QE in CEE: What you need to know
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QE in CEE: What you need to know

Central banks in emerging Europe have started buying local government bonds in response to the Covid-19 crisis. Has quantitative easing arrived in the region? And, if so, will it work?


Until very recently, bond buying by central banks was a phenomenon limited to the world’s largest and most advanced economies. As the Covid-19 crisishas deepened, however, policymakers in smaller and less developed markets have taken a leaf out of their book.

The epicentre of this new trend is central and eastern Europe. Recently, central banks in Poland, Romania, Croatia and Hungary have all bought local government bonds in the secondary market. The Czech National Bank (CNB) has said it may follow suit.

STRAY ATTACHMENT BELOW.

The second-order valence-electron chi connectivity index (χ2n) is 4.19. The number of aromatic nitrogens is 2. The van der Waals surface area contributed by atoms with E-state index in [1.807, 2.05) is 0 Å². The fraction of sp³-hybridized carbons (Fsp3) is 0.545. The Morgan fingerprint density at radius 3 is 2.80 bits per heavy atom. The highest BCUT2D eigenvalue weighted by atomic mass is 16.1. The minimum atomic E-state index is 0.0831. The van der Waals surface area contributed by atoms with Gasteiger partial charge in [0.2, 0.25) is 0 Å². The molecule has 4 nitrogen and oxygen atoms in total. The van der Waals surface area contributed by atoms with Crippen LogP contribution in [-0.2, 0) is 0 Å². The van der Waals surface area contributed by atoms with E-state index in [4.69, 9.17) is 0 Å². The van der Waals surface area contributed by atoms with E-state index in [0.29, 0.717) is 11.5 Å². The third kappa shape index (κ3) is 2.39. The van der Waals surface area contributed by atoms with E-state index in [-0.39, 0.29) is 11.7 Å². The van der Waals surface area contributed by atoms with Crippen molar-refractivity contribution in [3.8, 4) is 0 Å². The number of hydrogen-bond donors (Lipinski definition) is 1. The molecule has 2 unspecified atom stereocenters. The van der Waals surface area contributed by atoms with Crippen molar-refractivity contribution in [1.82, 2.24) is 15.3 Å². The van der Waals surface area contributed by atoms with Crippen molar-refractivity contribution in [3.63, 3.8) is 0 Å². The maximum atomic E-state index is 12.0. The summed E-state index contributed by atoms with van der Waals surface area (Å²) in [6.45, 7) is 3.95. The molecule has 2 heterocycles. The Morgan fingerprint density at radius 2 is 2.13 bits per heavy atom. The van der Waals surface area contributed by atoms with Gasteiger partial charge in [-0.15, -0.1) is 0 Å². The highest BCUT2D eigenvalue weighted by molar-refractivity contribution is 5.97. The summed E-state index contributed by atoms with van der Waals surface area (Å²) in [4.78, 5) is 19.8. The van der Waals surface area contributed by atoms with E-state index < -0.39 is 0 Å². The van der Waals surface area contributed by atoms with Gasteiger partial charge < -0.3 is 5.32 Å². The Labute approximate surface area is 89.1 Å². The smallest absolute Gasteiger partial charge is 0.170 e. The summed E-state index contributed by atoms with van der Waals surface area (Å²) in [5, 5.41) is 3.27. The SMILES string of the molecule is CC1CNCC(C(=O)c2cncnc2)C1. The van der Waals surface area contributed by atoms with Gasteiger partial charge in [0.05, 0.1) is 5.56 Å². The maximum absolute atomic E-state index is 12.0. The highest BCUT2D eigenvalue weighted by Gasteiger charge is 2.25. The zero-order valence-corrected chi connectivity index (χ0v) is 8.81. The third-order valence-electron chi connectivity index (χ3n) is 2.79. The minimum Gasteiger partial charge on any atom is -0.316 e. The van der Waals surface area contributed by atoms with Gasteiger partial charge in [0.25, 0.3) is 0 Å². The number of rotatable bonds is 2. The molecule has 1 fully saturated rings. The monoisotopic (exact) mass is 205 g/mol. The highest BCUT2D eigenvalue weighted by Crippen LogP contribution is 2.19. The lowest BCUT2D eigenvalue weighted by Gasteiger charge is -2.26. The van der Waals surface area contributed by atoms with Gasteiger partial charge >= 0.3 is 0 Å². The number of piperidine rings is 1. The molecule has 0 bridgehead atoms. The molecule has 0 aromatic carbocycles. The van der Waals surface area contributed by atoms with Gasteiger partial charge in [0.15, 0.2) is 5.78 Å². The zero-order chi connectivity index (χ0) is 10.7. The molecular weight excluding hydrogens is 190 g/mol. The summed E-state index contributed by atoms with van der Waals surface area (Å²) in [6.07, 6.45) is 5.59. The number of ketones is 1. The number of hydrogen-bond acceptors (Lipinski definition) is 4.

Inevitably, these initiatives prompted some observers to hail the arrival of quantitative easing (QE) in CEE. Were they correct?

No, says Liam Peach, CEE analyst at Capital Economics.

 liam peach cap econ 160x186

Liam Peach,
Capital Economics

“The QE programmes we’ve seen in advanced economies since 2009 were purely intended to reduce and flatten the yield curve when short-term interbank rates became so low that central banks were unable to use them as a policy tool,” he says.

That is not the case in CEE. Even after several recent rounds of rate cuts, none of the non-eurozone economies in the region is at the zero bound.

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